According to UK-based Bluesky, a prototype version of a website online platform has been launched that allows homeowners, solar installers and manufacturers, energy companies and government organizations to assess the suitability of individual properties for solar energy technology.
Archive for the ‘cloud’ Category
Startup AllSource uses commercial satellite imagery to monitor North Korean political prison camps from spaceWednesday, January 14th, 2015
Chuck Herring, formerly of DigitalGlobe, is one of three founders (Joe Bermudez and Stephen Wood) of the startup company Allsource Analysis Inc. (ASA) Located in the heart of Colorado’s Front Range geospatial hub, commercial imagery intelligence and analytics products AllSource Analysis Inc. (ASA) is establishing itself as a company to address specific analysis and monitoring challenges using commercial satellite imagery and remote sensing.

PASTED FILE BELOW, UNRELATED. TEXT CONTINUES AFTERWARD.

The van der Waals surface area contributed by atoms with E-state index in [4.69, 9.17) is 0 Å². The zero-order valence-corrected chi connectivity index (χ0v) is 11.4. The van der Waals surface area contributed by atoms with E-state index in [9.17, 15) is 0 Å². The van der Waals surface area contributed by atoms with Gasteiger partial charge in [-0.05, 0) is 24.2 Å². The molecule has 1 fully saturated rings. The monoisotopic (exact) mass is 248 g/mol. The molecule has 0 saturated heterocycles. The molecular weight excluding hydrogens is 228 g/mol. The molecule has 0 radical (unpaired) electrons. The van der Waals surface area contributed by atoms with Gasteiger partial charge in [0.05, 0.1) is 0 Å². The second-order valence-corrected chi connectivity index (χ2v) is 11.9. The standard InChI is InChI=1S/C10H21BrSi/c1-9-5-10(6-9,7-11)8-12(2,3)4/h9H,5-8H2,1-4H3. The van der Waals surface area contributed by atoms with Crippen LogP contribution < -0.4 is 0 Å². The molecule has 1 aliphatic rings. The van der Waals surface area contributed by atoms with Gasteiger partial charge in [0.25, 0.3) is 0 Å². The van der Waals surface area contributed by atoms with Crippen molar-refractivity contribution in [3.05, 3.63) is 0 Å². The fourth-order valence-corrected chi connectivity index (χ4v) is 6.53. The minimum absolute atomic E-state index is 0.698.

In an interview with vice president, Infrastructure at Autodesk, Paul McRoberts at Autodesk University 2014, GISCafe Voice discussed the convergence of GIS and CAD technologies at the company.
In a conversation with George Demmy, CTO of TerraGo, GISCafe Voice learned about the release of OpenGeoPDF technology, now available with TerraGo Publisher for ArcGIS, TerraGo Composer and TerraGo Toolbar.
Cities worldwide are charged with the same challenge: that of creating or retrofitting sustainable, intelligent infrastructure. Cities need the best in design, geospatial, visualization and analytical tools to realize a viable and intelligent city design. 3D City design is architectural design times thousands, plus it must have the ability to be interwoven with other surrounding infrastructure and foster an urban conversation.
[First Published in AECCafe Voice]
Mike Detwiler, Bentley vice president and Rachel Rogers, Bentley director Civil, Geospatial, and Hydraulics & Hydrology, spoke with AECCafe Voice this week about the Bentley acquisition of North Carolina-based BLUERIDGE Analytics, provider of SITEOPS civil engineering cloud software, in August 2014.
Mike Detwiler was CEO and co-founder of SITEOPS prior to the acquisition. He is now vice president SITEOPS Product Development at Bentley. The office will remain in Charlotte, North Carolina, and the SITEOPS staff will be retained.